The organisation of classical sporting activities (such as football on a full-sized or smaller pitch) as part of an educational project to involve young people and make them more responsible is also intended to prevent young supporters from finding themselves at a loose end in their cities, while at the same time enabling them to meet their need to be active. Some structure is offered through participation in amateur championships.
Adventure sports, such as rafting and climbing, prove very appropriate, enabling young supporters to prove their worth in a positive field, by meeting open-air sporting challenges, rather than through resorting to violence. They also enable young people to expend their pent-up energy, while providing them with the excitement they need. Significantly, they learn proper standards by participating in this kind of activity.
As the key to these efforts is learning to be actively involved and to be responsible, offering supporters consumer activities merely to keep them occupied is to be avoided, for the essential aim is to enable young supporters’ positive resources and potential to be used and developed, and to express themselves through action.
The link with football may provide an opportunity to carry out social work targeted at certain disadvantaged groups. Fan coaching may thus enable individuals with social difficulties who are not helped by conventional institutions to be given assistance. When fans’ social situations are improved, one step is thereby taken towards making them more independent, also as individuals.
Permanent contact with fans is important, providing the cement that binds the educational work that needs to be done.
Such contact may be maintained through street work carried out in residential neighbourhoods or on premises frequented by fans, such as bars, keeping in contact with them between matches and activities, and enabling a relationship of trust to develop.
Or it may take the form of a fan centre, an educational infrastructure open during the week and offering games and educational material, providing a place where fans can meet each other freely in an educational context. This kind of infrastructure provides a permanent interface between fan coaching and fans.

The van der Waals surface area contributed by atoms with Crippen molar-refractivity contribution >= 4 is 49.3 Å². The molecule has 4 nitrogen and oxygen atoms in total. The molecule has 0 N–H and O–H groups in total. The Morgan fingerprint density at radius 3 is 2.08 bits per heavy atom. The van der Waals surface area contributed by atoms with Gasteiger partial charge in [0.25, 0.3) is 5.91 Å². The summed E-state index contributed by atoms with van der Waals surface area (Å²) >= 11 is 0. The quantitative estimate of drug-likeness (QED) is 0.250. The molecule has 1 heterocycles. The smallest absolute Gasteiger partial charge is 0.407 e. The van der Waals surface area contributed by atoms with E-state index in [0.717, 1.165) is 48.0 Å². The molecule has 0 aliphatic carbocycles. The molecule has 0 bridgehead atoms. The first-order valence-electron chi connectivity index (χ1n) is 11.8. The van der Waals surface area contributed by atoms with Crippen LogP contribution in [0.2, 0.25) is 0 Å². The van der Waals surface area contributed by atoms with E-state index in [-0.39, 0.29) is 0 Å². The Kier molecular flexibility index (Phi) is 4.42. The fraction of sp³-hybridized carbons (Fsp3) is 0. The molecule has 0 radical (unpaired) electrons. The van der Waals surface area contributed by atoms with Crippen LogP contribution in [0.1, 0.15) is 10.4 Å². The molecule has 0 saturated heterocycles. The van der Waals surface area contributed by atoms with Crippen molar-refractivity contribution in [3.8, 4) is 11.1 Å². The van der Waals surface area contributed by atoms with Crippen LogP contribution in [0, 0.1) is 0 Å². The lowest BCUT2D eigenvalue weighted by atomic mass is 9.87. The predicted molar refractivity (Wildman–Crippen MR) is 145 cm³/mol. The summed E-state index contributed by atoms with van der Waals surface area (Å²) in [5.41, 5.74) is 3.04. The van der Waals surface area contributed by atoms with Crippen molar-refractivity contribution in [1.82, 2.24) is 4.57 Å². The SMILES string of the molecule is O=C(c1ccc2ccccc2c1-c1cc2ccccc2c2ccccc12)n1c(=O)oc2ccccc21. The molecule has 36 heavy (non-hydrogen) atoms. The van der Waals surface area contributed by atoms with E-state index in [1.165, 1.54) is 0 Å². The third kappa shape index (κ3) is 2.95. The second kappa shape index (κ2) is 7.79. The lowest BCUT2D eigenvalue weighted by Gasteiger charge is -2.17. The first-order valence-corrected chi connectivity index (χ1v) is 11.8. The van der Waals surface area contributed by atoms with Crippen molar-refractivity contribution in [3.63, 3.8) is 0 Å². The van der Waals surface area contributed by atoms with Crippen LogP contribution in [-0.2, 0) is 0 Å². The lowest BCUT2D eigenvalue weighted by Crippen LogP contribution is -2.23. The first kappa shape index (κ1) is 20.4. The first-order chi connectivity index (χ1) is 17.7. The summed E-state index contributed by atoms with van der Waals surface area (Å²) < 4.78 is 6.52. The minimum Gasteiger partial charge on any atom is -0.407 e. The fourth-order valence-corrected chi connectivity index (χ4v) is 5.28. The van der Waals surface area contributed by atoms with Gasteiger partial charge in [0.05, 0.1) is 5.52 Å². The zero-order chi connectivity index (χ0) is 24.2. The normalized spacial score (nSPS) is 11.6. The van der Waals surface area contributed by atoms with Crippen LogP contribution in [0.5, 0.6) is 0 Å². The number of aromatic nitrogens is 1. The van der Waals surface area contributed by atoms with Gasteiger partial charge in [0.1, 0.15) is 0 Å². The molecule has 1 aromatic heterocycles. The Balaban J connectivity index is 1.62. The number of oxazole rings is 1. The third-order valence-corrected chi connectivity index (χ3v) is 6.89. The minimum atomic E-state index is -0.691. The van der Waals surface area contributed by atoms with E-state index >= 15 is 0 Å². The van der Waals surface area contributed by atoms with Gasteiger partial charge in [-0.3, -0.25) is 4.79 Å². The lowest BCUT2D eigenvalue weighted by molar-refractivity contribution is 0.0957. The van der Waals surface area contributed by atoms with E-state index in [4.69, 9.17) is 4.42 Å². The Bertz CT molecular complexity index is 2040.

The main aim of fan coaching on match days is to ensure that a channel of communication is open between supporters and organisers.
When fan coaching services are provided by staff recognised by the authorities and accepted by the fans, the staff can be regarded as a link between organisers and fans. Thanks both to their special position at the heart of events and to constant dialogue, they can often defuse some conflicts and thereby help to avoid certain incidents.
Fan coaching taking place in a context of integrated prevention is of proven effectiveness. An uncoordinated approach could prove counter-productive. Positive co-operation between the police and “fan coaches” is vital to a long-term structured prevention policy. While the methods differ, the objectives are identical: to reduce violence in sport.
Both partners therefore need to understand each other’s roles and perspectives and to value their contributions, in particular on the defusing of tension on match days. Fan coaches can act as important channels of communication between the police/clubs and groups of supporters.
In successful projects, the police and fan coaches have established a formal mechanism for consulting each other and exchanging information, co-ordinated through the local authority. At the same time, while there is considerable merit in a formal police contribution to the management of the fan coaching project, some countries consider it inadvisable to integrate the police into the fan-coaching structure.
With both football and hooliganism now having an international dimension, other countries may wish to adopt the fan coaching approach according to their local needs.
Each country, region and city has its own peculiarities, and activities must be tailored to these specific local features, in particular as regards the level of institutionalisation and dialogue between fan coaches, the club, the local authority and the police.
International relations between fan coaching schemes could focus on exchanges of specific experience, so as to reinforce and enrich each country’s practice.
There is a strong case for local fan coaching activities to be interlinked via a national platform.
These correspondents might come together from time to time in an appropriate forum to analyse developments and share their experiences.